Tuesday, January 15, 2013

He turned to me as if to say, Hurry boy! I'ts waiting there for you!!!!

                These weeks since Zanzibar have been pretty wild.  My organization ran out of money and couldn't afford to pay my rent anymore.   The meeting in which I was informed of this was only the second time seeing my supervisor in person.  It was short and professional and ended with no bad feelings.  As I walked away from the Turkish restaurant (amazing somosa) I experienced a nice serotonin boost at the new freedom I had just acquired.  It felt like getting out of a shitty relationship.  That feeling was quickly followed by an OMF’ingGsh moment at the realization that I was going to be homeless in 8 days.  Truth be told, I was absolutely ready to move onto something else.  Relief was really what I felt more than anything else; my heart was really not into artivists 4 life.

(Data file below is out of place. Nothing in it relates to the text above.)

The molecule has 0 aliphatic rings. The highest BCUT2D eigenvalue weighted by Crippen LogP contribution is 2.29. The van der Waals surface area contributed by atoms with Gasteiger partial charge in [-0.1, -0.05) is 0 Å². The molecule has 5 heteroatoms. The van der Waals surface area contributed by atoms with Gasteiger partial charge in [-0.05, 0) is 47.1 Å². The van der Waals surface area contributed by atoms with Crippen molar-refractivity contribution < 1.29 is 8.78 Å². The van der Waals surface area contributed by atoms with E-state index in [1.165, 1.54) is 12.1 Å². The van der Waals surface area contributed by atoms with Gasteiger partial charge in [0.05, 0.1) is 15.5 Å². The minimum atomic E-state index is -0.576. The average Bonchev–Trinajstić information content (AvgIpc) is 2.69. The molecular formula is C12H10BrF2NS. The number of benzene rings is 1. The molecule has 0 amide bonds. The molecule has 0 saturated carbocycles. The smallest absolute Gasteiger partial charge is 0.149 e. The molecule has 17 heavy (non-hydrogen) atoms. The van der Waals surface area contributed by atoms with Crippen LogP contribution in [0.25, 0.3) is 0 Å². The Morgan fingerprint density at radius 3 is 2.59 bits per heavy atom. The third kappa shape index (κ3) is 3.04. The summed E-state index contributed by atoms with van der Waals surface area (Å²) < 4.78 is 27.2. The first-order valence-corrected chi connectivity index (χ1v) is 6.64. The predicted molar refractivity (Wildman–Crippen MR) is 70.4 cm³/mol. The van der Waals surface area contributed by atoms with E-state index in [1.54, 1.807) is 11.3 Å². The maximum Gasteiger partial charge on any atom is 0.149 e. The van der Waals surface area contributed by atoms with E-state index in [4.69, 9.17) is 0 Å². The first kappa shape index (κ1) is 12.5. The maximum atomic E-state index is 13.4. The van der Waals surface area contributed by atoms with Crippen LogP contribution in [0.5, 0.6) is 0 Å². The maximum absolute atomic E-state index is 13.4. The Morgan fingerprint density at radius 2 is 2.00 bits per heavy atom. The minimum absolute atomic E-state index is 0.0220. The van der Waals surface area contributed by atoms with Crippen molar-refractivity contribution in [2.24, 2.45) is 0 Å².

First order of business was to call up Lando (aka Alana Sutter) and ask her if I could move into her place with all my furniture and everything I own to which she was very gracious in permitting.  I had been fairly sure that I was going to be put in this position for a while now, so I was keeping an eye out for good site replacements and I had found one at the place I go to hike in Mabira National Forest.  I wanted to have as much say in my new site as I could, so I went to check it out MAFICO (Mabira Forest Integrated Community Organization) to see if this place was a possibility.  It turns out that they were planning to apply for a Peace Corps Volunteer to live and work at their new camp site.  The campsite is 6 miles from their office through beautiful sugar cane fields near a small village called Wasswa.  They use the proceeds from the camp site to fund conservation and environmental education projects.  So they need a volunteer to help make the camp site more profitable and work on the other projects as well.  The camp site has solar power and a rain catching water tank and a small room in the back of their reception building for a volunteer!  It’s a 30 minute hike to Griffin Falls and has the trail heads of an extensive trail system deep into Mabira Forest.  They do all kinds of guided hikes and can take people all over the country for gorilla tracking or birding or whatever and it’s pretty inexpensive.  I think it could be marketed to young Muzungu travelers from all over.    As you can imagine it is pretty much a Katumba paradise.  Knowing that this site might be the outcome of this whole stressful situation really has made the whole process much more bearable.  So, if this all pans out, I’m going to be getting a lot more use out of my bike (and getting my ass in shape) and living in the forest hanging out with European travelers.  Peace Corps is visiting the site today to see if it can work.